Let $\{A_n\}$ be a countable collection of countable sets. Denote, $A=\cup_{n\in I} A_n$. Now for each $A_n$ define an injection $f_n:A_n\to \mathbb{N}$. Now define a function $f:A\to \mathbb{N}$ as follows, take $x\in A$. Suppose $i$ be the first such that $x\in A_i$. Now define $f(x)=2^i3^{f_i(x)}$. Clearly this is an injection. Now if $A$ is finite then done, if not then $im(f)$ is an infinite subset of $\mathbb{N}$. And it's again countable, so bijective to $\mathbb{N}$. Also, $A$ is bijective to $im(f)$, so, $A$ is bijective to $\mathbb{N}$, done.

  • $\begingroup$ This is slick ${}$ $\endgroup$
    – FShrike
    Commented Jun 29, 2023 at 19:26

Simply put, a set is countable if you can enumerate the elements without forgetting any. (Enumerating the same element twice doesn't matter.)

As you can enumerate the elements in the given sets, you can enumerate them taking the sets in a round-robin fashion, adding one more set on every round.

$1$ of $1$,

$2$ of $1$, $1$ of $2$,

$3$ of $1$, $2$ of $2$, $1$ of $3$,

$4$ of $1$, $3$ of $2$, $2$ of $3$, $1$ of $4$,


As you can check, no one is missing.

  • $\begingroup$ You didn't mention the AoC. Is there more to your choice of the word 'enumeration' .Enumeration Theory encyclopediaofmath.org/index.php/Enumeration $\endgroup$ Commented Aug 18, 2017 at 0:06
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    $\begingroup$ you don't need the AoC if you can name the items you are mapping to. $\endgroup$ Commented Aug 31, 2018 at 3:29

Well, the assertion is that, if you have a countable collection of sets which are countable themselves, then the union of all elements in the collection is also countable. To demonstrate this, try writing the set of natural numbers as the union of countably many infinite disjoint subsets of $\mathbb{N}$ (and, for that, consider decomposing every natural number in its unique prime factorization)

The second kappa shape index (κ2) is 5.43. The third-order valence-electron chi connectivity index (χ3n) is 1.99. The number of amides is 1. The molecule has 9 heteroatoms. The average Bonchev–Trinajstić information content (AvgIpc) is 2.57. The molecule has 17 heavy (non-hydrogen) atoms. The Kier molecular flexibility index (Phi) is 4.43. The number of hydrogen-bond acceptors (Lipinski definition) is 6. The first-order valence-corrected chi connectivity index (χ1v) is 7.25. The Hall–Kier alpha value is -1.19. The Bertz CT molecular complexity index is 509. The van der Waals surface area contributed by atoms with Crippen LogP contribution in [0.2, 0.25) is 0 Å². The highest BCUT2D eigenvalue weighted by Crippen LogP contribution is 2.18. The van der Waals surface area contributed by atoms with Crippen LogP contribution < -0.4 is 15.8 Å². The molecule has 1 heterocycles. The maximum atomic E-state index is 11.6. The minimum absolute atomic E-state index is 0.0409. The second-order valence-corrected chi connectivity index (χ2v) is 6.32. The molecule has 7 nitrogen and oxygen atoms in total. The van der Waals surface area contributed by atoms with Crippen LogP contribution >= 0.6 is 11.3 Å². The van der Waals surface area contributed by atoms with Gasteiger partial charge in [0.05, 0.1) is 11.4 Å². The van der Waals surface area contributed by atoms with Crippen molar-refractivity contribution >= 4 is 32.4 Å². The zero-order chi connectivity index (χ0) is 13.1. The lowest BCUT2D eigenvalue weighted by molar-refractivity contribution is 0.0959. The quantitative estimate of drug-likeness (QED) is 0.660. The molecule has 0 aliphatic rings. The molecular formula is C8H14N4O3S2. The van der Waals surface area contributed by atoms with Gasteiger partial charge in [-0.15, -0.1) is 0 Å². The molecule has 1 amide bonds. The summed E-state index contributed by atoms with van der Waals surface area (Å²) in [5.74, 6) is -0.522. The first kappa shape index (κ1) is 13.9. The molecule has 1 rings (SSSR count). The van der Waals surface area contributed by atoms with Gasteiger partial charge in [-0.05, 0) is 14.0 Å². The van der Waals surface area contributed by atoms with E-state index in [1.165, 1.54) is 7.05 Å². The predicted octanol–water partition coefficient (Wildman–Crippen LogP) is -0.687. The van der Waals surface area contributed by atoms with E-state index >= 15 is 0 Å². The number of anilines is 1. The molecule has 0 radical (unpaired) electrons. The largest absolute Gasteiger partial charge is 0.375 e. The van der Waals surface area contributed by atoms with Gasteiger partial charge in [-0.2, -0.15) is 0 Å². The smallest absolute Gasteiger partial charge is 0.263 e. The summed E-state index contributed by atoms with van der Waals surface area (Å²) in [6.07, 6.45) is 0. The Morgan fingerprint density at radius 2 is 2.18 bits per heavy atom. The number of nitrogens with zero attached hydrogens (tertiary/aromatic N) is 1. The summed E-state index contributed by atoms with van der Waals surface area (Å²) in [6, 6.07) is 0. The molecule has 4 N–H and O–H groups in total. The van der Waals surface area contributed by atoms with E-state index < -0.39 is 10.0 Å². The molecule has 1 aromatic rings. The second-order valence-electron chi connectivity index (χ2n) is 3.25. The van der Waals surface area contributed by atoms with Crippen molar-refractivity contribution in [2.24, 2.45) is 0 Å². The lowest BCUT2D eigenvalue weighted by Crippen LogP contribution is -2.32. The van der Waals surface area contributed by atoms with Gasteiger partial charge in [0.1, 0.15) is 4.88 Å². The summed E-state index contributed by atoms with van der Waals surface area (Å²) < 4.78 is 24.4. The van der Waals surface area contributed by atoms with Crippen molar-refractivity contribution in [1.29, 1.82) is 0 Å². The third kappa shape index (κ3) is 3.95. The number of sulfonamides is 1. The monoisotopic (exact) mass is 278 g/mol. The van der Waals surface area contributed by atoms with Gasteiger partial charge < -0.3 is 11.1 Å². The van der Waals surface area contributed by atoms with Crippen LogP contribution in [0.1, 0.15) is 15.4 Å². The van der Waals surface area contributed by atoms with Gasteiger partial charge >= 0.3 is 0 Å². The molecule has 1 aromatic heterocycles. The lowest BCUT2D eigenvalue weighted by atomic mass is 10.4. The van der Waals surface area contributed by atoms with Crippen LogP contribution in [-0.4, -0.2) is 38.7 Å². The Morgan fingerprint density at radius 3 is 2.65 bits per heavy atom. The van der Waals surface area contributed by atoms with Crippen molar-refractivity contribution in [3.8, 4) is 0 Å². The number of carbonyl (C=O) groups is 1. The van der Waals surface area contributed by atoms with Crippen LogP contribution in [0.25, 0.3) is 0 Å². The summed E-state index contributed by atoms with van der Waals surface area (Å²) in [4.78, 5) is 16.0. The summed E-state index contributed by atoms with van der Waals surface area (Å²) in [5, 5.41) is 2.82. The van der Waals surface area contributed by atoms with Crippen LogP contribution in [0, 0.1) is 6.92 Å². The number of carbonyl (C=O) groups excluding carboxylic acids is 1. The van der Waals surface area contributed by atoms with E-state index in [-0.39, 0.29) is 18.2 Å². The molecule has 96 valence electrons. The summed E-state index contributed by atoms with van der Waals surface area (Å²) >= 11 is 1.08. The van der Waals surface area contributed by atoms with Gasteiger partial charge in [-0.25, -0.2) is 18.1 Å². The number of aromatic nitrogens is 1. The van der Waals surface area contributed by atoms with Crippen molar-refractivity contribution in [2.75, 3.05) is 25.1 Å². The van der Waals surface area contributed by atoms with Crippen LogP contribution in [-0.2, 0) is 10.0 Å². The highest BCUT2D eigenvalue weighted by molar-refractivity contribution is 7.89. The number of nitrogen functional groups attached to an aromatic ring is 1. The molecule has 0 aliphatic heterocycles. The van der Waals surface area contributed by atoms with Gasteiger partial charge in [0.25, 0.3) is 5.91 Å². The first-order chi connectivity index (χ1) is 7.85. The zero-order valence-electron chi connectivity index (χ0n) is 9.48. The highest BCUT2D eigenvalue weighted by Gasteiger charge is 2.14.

Your sets are $A_n$ for $n \ge 0 $, all of which are countable (i.e. in bijection with $\mathbb{N}$); you have to prove that the set $A = \bigcup_{n \ge 0} A_n$ is countable. One way is to construct an injection of A into $\mathbb{N} \times \mathbb{N} $, which you can do easily (if $f_0 : A_0 \rightarrow \mathbb{N}$ is a bijection, then you can define $g_0(a) = (f_0(a), 0) $ for all $a \in A_0$, then consider $B_1 = A \setminus A_0$ and go on... be careful with the domains of definition!). After that, use the classic fact that there is a bijection between $\mathbb{N} \times \mathbb{N}$ and $\mathbb{N}$, for instance $(a,b) \mapsto 2^a(2b+1) - 1$, and conclude with Cantor-Bernstein theorem and the obvious fact that there exists an injection from $\mathbb{N}$ to $A$.



The wiki definition for countable sets,
The axiom of countable choice,
The make-it-a-disjoint-union technique found here,
The padding-if-necessary the index out to $\omega$ technique,
The prime integers form an infinite set,
The prime factorization theorem.

the problem is (eventually) reduced to observing that

$\quad U =\;\bigsqcup_{p \text{ is a prime}} \{p^n \mid n \ge 1\}$

is a subset of $\Bbb N$.

Note: When there are duplicates in the original sets you'll need to get the smallest index where the element occurs to define the injective mapping into $U$.


This proof is equivalent to showing the set of rational numbers is countable.

Let $A_i=\{a_{i1},a_{i2},a_{i3},...\}$ be the $i$th countable set for $i \in \mathbb{Z}^+$. We can arrange the elements of $\bigcup_{i=1}^\infty A_i$ into an array $M=[m_{ij}]$ where $m_{ij}$ is the $j$th element of the $i$th countable set for $i,j \in \mathbb{Z}^+$. From here we can show $\bigcup_{i=1}^\infty A_i$ is countable by listing the entries of $M$ as follows: first, list every entry $m_{ij}$ such that $i+j=2$; second, list every entry $m_{ij}$ such that $i+j=3$; third, list every entry $m_{ij}$ such that $i+j=4$; and so on and so forth. In general, list all $k-1$ entries such that $i+j=k$ for $k = 2,3,4,...$

Listing entries in this way is analogous to how Cantor listed the rational numbers in his famous proof showing the rational numbers were indeed countable. Simply let $m_{ij} = \frac{i}{j}$ and list the entries as follows

enter image description here